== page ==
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Submission + - Aussie Research Shows Windfarm Sickness Spreads by Word of Mouth (guardian.co.uk)

eldavojohn writes: Just like the many stories surrounding alleged "wifi sickness" research is now showing that windfarm sickness spreads by word of mouth instead of applying universally to windfarms. Areas that had never had any noise or health complaints were suddenly experiencing them after 2009 when anti-wind groups targeted populations surrounding windfarms. From the article, 'Eighteen reviews of the research literature on wind turbines and health published since 2003 had all reached the broad conclusion that there was very little evidence they were directly harmful to health.' While there's unfortunately no way to prove that someone is lying about how they feel, it's likely a mixture of confirmation bias, psychosomatic response, hypochondria, greed and hatred of seeing windmills on the horizon that drives this phenomenon.

Submission + - China Now Using "State Secrets" Label to Cover Up Polution Records (reuters.com)

eldavojohn writes: More problems have surfaced as people attempt to bring soil pollution problems to light in China. From the article, 'When Pan sued the Hebei Department of Environmental Protection in 2011, he was given access to the environmental impact assessment that the environment ministry claimed it had done in the village. Pan discovered that the assessment, carried out by the Chinese Academy of Meteorological Sciences, had names of people who had left the village two decades previously and even a person who had been dead for two years — all "expressing favor" for the project. Pan surveyed 100 people in his village, showing them the purported environmental impact study. The majority of them gave him written statements that declared: "I've never seen this form," according to documents seen by Reuters.' Reuters has also discovered that China uses "state secrets" labels to hide environmental studies and pollution numbers as well as using strong arm tactics to silence residents attempting to do their own studies.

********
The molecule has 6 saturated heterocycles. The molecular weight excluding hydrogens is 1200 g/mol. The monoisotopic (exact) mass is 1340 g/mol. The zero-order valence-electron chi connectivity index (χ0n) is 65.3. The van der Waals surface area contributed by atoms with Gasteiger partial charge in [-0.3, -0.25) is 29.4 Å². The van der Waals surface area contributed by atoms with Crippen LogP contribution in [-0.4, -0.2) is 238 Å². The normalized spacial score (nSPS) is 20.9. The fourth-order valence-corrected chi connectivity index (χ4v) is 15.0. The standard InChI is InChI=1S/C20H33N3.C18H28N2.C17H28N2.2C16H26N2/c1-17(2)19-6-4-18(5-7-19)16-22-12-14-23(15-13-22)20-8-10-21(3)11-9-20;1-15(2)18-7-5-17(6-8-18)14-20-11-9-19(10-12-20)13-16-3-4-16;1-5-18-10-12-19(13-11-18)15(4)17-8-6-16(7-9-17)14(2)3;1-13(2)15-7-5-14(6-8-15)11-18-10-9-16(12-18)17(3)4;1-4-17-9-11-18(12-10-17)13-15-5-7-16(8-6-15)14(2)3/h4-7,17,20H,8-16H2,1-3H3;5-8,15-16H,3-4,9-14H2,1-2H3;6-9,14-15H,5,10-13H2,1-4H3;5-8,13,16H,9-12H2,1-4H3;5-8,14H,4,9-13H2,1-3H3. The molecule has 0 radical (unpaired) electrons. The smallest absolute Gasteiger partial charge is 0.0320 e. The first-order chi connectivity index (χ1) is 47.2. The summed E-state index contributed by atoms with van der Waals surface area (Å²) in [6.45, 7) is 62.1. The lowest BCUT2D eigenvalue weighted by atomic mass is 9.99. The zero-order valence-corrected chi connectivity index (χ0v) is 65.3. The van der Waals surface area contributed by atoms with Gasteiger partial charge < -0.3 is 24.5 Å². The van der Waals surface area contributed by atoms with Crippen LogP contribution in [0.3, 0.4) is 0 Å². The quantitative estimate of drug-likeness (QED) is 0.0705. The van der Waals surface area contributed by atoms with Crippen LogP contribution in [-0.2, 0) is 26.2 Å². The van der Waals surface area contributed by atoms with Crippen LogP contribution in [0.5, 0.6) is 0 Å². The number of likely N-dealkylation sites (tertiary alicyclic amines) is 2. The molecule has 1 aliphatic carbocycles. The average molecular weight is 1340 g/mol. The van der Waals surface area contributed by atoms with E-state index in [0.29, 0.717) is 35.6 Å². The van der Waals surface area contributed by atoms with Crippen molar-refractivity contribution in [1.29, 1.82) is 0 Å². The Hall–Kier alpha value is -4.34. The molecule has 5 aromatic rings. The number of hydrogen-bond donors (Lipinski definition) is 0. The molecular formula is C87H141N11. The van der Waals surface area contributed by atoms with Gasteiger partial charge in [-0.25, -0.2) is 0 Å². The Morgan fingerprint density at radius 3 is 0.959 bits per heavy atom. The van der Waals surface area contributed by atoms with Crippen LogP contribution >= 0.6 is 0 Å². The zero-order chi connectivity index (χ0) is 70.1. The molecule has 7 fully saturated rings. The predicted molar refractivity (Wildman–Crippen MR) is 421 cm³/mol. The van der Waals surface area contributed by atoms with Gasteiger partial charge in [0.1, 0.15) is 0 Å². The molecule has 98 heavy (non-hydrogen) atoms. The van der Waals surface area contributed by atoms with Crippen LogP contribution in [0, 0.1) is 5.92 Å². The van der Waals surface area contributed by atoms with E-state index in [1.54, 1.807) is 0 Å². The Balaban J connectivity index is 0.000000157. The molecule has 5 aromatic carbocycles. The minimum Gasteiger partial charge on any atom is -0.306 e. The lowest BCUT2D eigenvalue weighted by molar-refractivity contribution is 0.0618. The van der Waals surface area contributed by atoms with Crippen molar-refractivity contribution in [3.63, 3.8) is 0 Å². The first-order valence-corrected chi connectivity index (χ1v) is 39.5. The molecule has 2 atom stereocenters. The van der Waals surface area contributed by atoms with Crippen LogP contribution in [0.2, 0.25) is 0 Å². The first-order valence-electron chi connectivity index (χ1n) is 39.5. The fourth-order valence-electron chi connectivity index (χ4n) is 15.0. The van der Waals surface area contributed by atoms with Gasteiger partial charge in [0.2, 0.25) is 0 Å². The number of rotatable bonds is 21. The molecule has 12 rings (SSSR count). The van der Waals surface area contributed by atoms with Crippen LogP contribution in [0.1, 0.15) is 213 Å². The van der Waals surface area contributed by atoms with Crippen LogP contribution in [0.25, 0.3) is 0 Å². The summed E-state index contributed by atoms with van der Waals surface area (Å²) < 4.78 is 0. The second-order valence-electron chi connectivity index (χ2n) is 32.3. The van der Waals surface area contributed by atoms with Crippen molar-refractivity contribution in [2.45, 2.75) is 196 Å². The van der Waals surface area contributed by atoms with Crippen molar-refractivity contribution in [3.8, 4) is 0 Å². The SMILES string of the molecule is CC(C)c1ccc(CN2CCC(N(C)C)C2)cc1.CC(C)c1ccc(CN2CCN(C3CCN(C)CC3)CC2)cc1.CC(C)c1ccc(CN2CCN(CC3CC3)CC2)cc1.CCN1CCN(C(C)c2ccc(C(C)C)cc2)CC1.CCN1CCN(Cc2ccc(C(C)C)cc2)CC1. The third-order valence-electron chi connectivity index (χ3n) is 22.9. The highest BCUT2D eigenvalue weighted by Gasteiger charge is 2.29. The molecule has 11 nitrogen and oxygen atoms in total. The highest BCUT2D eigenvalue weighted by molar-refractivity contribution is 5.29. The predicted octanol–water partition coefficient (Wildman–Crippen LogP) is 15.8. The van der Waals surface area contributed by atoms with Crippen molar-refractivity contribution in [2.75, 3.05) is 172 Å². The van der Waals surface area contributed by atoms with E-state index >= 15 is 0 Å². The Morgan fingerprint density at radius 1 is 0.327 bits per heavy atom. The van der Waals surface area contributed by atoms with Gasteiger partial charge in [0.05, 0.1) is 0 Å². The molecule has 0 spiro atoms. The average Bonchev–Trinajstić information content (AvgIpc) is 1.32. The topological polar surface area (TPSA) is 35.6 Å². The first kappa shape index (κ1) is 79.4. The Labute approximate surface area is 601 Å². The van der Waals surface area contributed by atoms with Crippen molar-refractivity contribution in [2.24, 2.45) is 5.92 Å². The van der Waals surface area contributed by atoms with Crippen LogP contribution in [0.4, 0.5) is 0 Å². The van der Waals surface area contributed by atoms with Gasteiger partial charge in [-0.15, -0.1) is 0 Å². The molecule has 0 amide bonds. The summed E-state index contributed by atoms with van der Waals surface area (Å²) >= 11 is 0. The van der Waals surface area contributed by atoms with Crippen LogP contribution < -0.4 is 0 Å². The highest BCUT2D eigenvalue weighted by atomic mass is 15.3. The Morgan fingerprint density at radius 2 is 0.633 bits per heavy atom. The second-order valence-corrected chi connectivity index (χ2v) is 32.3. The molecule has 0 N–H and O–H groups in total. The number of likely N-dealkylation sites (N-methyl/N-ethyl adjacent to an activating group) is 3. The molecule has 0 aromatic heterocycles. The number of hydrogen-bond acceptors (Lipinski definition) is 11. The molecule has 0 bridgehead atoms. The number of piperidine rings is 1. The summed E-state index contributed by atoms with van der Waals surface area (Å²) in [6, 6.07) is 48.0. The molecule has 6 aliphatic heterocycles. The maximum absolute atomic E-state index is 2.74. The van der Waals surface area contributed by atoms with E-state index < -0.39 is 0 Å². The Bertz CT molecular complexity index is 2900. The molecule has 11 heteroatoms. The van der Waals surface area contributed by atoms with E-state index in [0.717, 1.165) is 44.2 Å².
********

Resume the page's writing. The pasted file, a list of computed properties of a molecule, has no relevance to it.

Submission + - Growing Public Unrest Leads China to Admit to "Cancer Villages" (bbc.co.uk) 1


Submission + - North Dakota Proposes Ban on Natural Gas Flaring after One Year (bismarcktribune.com)

eldavojohn writes: A North Dakota lawmaker has proposed a bill that would ban flaring at oil and natural gas sites after one year of that site's operation. ISS footage has revealed that now large swaths of North Dakota are illuminated at night due simply to flaring from Bakken oil and natural gas drilling. Democratic Sen. Tim Mathern, proposer of the bill, said "It’s bringing a higher quality of life to western North Dakota, it’s putting an end to waste (and) it’s addressing the issue of climate change" and "This is taking a, what I’d call, a step-wise approach in addressing health and waste." In 2011, waste from global flaring equivocated to a fourth of the United State's natural gas consumption. The major difference between this bill and current law is that no exemptions whatsoever will be made. Mathern claimed that 30 percent of natural gas is flared in western North Dakota compared to the national average which is in single digits.

Submission + - In 2011, Fracking Was #2 in Causing Greenhouse Gas in US (businessweek.com)

eldavojohn writes: According to Bloomberg, drilling and fracking results in greenhouse gases second only to coal power plants in the United States. From the article, 'Emissions from drilling, including fracking, and leaks from transmission pipes totaled 225 million metric tons of carbon-dioxide equivalents during 2011, second only to power plants, which emitted about 10 times that amount.' According to Mother Jones, we now have more giant methane fireballs than any other country in the world and we can now see once dim North Dakota at night from space.